Updated July 14, 2023
What is Ordinary Shares Capital?
The ordinary shares capital defines as the overall value of money that the business acquires through the common stock issue when the business goes public. It includes the money that has been raised from the private investors. The amount is parked under the liability side of the balance sheet for the business.
The ordinary share capital is an account present in the stockholder’s equity. The money raises through the issue of shares through public and private sources. This can be the business’s amount from the owners in the exchange of common equity shares or stocks. The ordinary share capital is generally updated in proportion to the number of holdings the business holds in the form of equity. The ordinary share capital is the amount the business may raise to finance small projects and business requirements.
Ordinary capital is cheaper with respect to the debt counterpart as the source of finance. The business does not have to pay or obligates to pay interest back to the shareholders. The holders of the ordinary share capital generally receive dividends in proportion to their stock ownership whenever the business performs well and generate profits for itself in a given financial year.
However, if the business fails to meet targets and generate revenues for itself, then it may not pay any dividends to the owners of the ordinary shareholders. Normally Ordinary share capital represents terms of the product of the issue price of the share and the number of shares issued by the business. The following would be the mathematical relationship: –
The issue price is generally in book value or the face value of ordinary shares accessible to the public. The overall outstanding shares are the number of shares the business has issued in the public market to raise additional finance and are available for trading purposes. Additionally, the business has to issue ordinary shares per business laws and the articles of association. The issue price of the shares generally arrives at by considering market forces and sentiments. The issue price is also determined by underwriters as employed by the business for facilitating the issuance of shares.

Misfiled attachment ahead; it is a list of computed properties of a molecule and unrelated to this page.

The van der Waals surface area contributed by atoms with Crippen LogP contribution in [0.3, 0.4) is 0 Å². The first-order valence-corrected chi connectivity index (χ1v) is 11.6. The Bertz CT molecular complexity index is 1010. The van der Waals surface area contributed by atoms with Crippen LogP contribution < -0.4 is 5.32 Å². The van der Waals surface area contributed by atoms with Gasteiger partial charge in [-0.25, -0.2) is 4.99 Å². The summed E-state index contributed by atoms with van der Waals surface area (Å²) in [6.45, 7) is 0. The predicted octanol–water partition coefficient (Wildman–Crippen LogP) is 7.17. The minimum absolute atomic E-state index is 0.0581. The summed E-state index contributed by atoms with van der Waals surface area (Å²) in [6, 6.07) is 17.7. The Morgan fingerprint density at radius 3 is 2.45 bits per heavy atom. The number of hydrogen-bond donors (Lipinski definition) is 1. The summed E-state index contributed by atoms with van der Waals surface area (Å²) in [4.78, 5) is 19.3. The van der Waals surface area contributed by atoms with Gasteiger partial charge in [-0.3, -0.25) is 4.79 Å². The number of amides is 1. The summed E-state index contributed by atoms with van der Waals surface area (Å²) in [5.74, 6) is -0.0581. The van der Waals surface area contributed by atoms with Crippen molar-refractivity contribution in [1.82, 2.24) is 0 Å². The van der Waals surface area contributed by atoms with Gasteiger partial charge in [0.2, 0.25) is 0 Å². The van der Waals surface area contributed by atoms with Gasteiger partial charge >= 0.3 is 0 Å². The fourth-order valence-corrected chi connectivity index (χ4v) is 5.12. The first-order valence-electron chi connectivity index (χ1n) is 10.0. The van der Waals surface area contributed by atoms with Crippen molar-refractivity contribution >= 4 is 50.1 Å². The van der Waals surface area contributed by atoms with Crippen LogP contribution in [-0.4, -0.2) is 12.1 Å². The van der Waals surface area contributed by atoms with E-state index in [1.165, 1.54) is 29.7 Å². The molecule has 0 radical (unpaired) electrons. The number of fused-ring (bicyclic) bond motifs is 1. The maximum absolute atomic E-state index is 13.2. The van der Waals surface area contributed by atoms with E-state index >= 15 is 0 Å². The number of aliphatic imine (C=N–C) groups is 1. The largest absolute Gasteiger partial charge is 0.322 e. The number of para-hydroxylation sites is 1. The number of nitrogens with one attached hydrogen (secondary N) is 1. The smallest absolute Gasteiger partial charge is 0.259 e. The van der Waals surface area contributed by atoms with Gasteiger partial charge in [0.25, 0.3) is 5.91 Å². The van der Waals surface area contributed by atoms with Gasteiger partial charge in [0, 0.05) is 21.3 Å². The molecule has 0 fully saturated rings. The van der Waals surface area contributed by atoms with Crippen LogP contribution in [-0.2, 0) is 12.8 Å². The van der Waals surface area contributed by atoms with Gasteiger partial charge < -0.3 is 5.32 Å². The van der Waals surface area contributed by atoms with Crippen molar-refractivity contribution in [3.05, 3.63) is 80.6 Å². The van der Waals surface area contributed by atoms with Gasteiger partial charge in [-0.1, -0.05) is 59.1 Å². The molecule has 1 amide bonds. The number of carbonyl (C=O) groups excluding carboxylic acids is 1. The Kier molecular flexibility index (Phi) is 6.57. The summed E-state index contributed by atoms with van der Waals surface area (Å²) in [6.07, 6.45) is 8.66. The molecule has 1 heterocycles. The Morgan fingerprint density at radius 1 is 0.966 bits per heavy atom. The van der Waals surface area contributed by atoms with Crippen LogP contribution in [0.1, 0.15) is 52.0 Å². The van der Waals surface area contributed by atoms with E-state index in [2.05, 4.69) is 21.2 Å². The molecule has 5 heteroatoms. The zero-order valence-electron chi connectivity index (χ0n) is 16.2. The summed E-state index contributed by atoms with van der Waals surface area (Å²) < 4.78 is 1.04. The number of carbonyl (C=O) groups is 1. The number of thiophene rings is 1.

Examples of Ordinary Shares Capital
Let us take up the case of ABC company. The business went to the financial market to raise finance from the public with an issue of $400,000. It plans to offer the shares to the public at $20 per share. The business holds a good reputation and is generally regarded as a top-notch brand. When the business went public, it was able to get its shares fully subscribed. Help the management to determine the number of shares they issued from such a process.
The number of Shares Issued calculates as
- Number of Shares Issued
- = $400,000 / $20
- Number of Shares Issued =20,000
Hence, the business could issue 20,000 and raise ordinary share capital for its business worth $400,000.
Ordinary Shares Capital in Balance Sheet
The ordinary shares capital generally comes in the liability section of the business’s balance sheet. Under the liability section, it would report under the stockholder equity component of the liability section of the balance sheet. Basis the nature of the issue or buyback of the ordinary shares, the starting and ending balance of the stockholder equity is maintained for each passing financial year.
Advantages of Ordinary Shares Capital
Some of the advantages are as follows:
- As with debt financing, the business is not obliged to make any interest payments to the holder of the stocks or shares. Getting finance from the public market regarding ordinary shares is fairly simple and flexible.
- The business has full authority in deciding the issue size of the ordinary capital, the price of the shares to issue, and the probable time of issuance. Regular share capital is a constant source of extra funding for the company.
- The business can always initiate the buyback of ordinary shares easily. Creating ordinary share capital allows businesses to separate management and ownership.
- The business can’t push to bankruptcy by the owners of the shares if the business fails to meet or pay back the shareholders.
- Suppose the business grows and is sold off to the other stakeholders. In that case, the investors benefit from the appreciated amount they receive, generally over and above their investment value.
Disadvantages of Ordinary Shares Capital
Some of the disadvantages are as follows:
- The business generally loses out on the business’s authority and controllership whenever it raises finance through the issuance of ordinary shares. The business may find it difficult to get even ordinary resolutions to pass if the share ownership rests with unsupportive shareholders.
- The unsupportive shareholders would also have the authority to change the management entirely and induct or hire new management.
- Suppose the business fails to perform a proper valuation of its assets. In that case, the business can get money from the shareholders at an inferior issue price, and this raises the risk of making the business highly undervalued.
The ordinary share capital is defined as the lumpsum amount raised by the business from the public or the financial market to finance any new pipeline projects or meet the business requirements. Compared with debt financing, the business is not obligated to make any interest payments on the money raised from the issue of ordinary shares. Rather they are entitled to receive dividends only when the business performs as per the target expectations.
This is a guide to Ordinary Shares Capital. Here we also discuss the introduction, examples of ordinary shares capital, and advantages and disadvantages. You may also have a look at the following articles to learn more –